I am very pleased to join with the Minister for Children and Youth Affairs and the Minister for Education and Skills at the launch of this Report. The new model will enable children with a disability to benefit fully alongside their peers from high quality early years education. I look forward to the three Departments and their sectors working collaboratively on the Report’s implementation” Note for Editors:
The model of supports, which was prioritised for funding as part of Budget 2016, will cost approximately €17m in 2016 rising to €40m annually from 2020 to implement. Summary of Support Levels:
1. An Inclusive Culture - Considered to be the critical foundation for the model, it sets out a strong culture of inclusion to be fostered and embedded in the delivery system. Development of a national inclusion policy for ECCE settings with the identification of Inclusion Co-ordinators together with funding being made available for training are among the recommendations being put forward.
2. Information for Parents and Providers - Recognising the requirement by all for clear and consistent information, the development of a national website linked to relevant children’s services are among the recommendations being put forward.
3. A Qualified and Confident Workforce - Recognising the need to continue to develop a qualified workforce that can confidently meet requirements in this area, one of the key recommendations made is to continue to raise the minimum qualification for employment in the sector to include training of a formal and informal nature.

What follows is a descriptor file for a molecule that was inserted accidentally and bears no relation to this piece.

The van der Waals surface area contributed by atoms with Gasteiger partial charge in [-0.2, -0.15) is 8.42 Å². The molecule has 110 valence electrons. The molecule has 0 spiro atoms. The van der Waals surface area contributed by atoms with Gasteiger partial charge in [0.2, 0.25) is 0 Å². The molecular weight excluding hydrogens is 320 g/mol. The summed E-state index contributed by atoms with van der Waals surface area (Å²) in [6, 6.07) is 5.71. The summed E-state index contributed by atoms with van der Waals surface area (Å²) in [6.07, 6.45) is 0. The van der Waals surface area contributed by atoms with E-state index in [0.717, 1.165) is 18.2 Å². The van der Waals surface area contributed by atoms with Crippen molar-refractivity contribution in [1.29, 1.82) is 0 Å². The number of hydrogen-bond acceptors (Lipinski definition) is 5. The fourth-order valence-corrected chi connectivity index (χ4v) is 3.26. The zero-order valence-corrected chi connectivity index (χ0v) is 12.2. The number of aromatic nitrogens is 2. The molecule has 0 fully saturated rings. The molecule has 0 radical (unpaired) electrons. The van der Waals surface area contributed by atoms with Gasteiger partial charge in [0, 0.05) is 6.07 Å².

4. Expert Education Advice and Support - The recommendation is to enhance the existing Early Years Specialist Service, established in 2014, so that early years practitioners can have timely access to the required advice and support on a national basis.
5. Equipment Appliances and Minor Alterations Capital Grant - Recognising the need by some children for enhanced equipment and appliances and that some service providers may need to make particular provision on their premises, the recommendation is for a provision of annual funding for this with the establishment of a minor alterations capital grants programme together with the development of an application process.
6. Therapeutic Intervention - Further enhancement of the HSE Therapy Services, (50 posts) is the recommendation which will support full participation for those children who need this support with priority being given to this sector.
7. Additional Assistance in the Pre-school - The recommendation of an additional capitation fee to some service providers recognises that for a small number of children (1.0% -1.5% ) they will need additional resources in the preschool setting, outside of levels 1-6, in order to ensure the child’s optimal participation.
Source: Department of Children and Youth Affairs